This is the type of situation that Microsoft will likely exploit to recommend an all-Windows, all-Microsoft environment -- not just within each company, but across the board between whole systems of suppliers, support companies, consultants, and other clients. But what if the Microsoft products -- as they typically do -- cause new problems that ruin the entire supply chain? Who will pay for all of this?

Can you begin to see why the computer industry and other high-tech corporations are so desperate to push through laws giving them significant immunity from Y2K lawsuits? Read the article HERE.


Notice that level 2 of the PC has been ignored until now. The operating system bears the greatest burden of Y2K compliance. An O.S. must work properly with the system hardware, even during challenging periods such as power-up and power-down. It must correct or at least warn of incorrect date data. It must communicate such data to a wide variety of PC applications, many of which were not designed specifically for the particular O.S. in question. For example, a Windows98 user may need to operate a DOS-based accounting package as well as a Windows 3.1-based spreadsheet. Or, a tax office may need to use several different years of tax applications that were designed for Windows 3.1, Windows95/98, or WindowsNT. Will the date data be exchanged correctly with each application, both before and after the year 2000 rollover? Will the O.S. know if an application attempts to "correct" the system date erroneously?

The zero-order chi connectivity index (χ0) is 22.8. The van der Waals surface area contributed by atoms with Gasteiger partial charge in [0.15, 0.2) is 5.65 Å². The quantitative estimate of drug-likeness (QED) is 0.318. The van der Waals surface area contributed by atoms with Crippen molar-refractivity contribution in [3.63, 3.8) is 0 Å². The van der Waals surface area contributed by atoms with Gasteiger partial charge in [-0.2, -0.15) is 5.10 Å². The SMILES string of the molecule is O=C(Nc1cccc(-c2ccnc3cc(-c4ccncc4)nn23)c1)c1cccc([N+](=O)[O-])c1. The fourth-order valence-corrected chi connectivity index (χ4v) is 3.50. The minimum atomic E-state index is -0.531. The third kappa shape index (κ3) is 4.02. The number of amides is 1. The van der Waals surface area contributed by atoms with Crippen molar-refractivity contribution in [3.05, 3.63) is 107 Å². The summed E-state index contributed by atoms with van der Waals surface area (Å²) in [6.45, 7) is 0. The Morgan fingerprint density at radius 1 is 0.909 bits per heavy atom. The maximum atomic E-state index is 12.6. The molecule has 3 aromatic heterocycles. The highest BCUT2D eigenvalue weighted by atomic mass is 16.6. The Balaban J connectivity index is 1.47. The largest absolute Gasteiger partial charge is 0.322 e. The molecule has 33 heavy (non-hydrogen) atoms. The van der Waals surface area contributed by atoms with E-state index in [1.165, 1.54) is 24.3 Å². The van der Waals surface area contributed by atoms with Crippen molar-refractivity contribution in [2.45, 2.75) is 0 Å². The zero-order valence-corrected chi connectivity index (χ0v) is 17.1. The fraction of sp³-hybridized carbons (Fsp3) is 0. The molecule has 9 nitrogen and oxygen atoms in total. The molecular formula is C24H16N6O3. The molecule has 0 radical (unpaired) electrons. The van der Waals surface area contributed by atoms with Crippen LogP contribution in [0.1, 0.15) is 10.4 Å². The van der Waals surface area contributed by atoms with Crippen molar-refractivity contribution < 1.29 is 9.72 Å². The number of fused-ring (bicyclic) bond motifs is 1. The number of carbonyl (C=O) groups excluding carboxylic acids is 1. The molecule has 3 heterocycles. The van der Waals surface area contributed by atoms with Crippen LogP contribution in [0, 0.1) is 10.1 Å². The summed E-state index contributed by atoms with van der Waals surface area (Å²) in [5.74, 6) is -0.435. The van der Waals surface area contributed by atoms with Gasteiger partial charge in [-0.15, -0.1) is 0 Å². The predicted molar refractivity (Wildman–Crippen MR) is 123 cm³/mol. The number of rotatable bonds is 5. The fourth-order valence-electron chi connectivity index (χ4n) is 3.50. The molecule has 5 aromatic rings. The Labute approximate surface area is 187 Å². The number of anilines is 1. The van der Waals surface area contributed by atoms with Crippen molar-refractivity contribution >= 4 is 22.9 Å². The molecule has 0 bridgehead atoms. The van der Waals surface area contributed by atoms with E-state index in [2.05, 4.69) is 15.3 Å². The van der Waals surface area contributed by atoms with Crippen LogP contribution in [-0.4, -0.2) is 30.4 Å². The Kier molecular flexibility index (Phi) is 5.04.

Furthermore, operating system "patches" and "updates" are now a standard feature of the PC environment. Who can be sure that a "free update" or a "bug fix" will not cause a date-sensitive regression when it is applied to the PC? What of the new generation of PC viruses -- will one or more of them alter a date-sensitive feature of an operating system, causing a silent but deadly regression to a non-Y2K-compliant condition? What about application-specific patches and viruses; will a change occur which silently renders one mission-critical application noncompliant, while the rest of the system seems to function normally?

Frankly, these issues are just too worrisome for most members of the PC media to discuss. No doubt some of them remain silent out of fear of causing a "deer in the headlights" response by the PC-buying public. Some writers and commentators are admittedly weak on the technical side and cannot grasp these complex issues. Possibly a handful of them are so thoroughly smitten with Microsoft that they do not realize they are embracing death, just like many non-technical magazines eagerly pursued the advertising dollars of the tobacco companies and enjoyed consuming their sinister products.


It is only in the last year or two that the grim, dirty realities of PC Y2K operating system errors have begun to emerge. We can surmise the true condition about two Microsoft operating systems based on the historical evidence: